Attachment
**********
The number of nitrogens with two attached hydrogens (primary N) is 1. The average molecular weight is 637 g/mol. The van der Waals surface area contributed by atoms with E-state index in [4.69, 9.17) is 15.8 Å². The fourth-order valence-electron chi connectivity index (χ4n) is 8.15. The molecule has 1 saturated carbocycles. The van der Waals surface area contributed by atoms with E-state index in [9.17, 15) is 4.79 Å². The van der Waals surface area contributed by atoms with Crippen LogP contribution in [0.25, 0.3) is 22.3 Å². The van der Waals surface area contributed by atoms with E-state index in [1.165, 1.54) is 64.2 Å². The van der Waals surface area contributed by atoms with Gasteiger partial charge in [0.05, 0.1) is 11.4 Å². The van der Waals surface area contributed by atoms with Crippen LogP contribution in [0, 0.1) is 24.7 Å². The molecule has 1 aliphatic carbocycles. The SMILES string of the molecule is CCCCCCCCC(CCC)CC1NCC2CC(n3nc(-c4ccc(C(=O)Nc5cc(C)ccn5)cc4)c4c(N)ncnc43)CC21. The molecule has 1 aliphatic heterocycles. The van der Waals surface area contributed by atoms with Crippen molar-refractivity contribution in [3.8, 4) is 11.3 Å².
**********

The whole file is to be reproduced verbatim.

The number of nitrogens with two attached hydrogens (primary N) is 1. The average molecular weight is 637 g/mol. The van der Waals surface area contributed by atoms with E-state index in [4.69, 9.17) is 15.8 Å². The fourth-order valence-electron chi connectivity index (χ4n) is 8.15. The molecule has 1 saturated carbocycles. The van der Waals surface area contributed by atoms with E-state index in [9.17, 15) is 4.79 Å². The van der Waals surface area contributed by atoms with Crippen LogP contribution in [0.25, 0.3) is 22.3 Å². The van der Waals surface area contributed by atoms with E-state index in [1.165, 1.54) is 64.2 Å². The van der Waals surface area contributed by atoms with Gasteiger partial charge in [0.05, 0.1) is 11.4 Å². The van der Waals surface area contributed by atoms with Crippen LogP contribution in [0, 0.1) is 24.7 Å². The molecule has 1 aliphatic carbocycles. The SMILES string of the molecule is CCCCCCCCC(CCC)CC1NCC2CC(n3nc(-c4ccc(C(=O)Nc5cc(C)ccn5)cc4)c4c(N)ncnc43)CC21. The molecule has 1 aliphatic heterocycles. The van der Waals surface area contributed by atoms with Crippen molar-refractivity contribution in [3.8, 4) is 11.3 Å².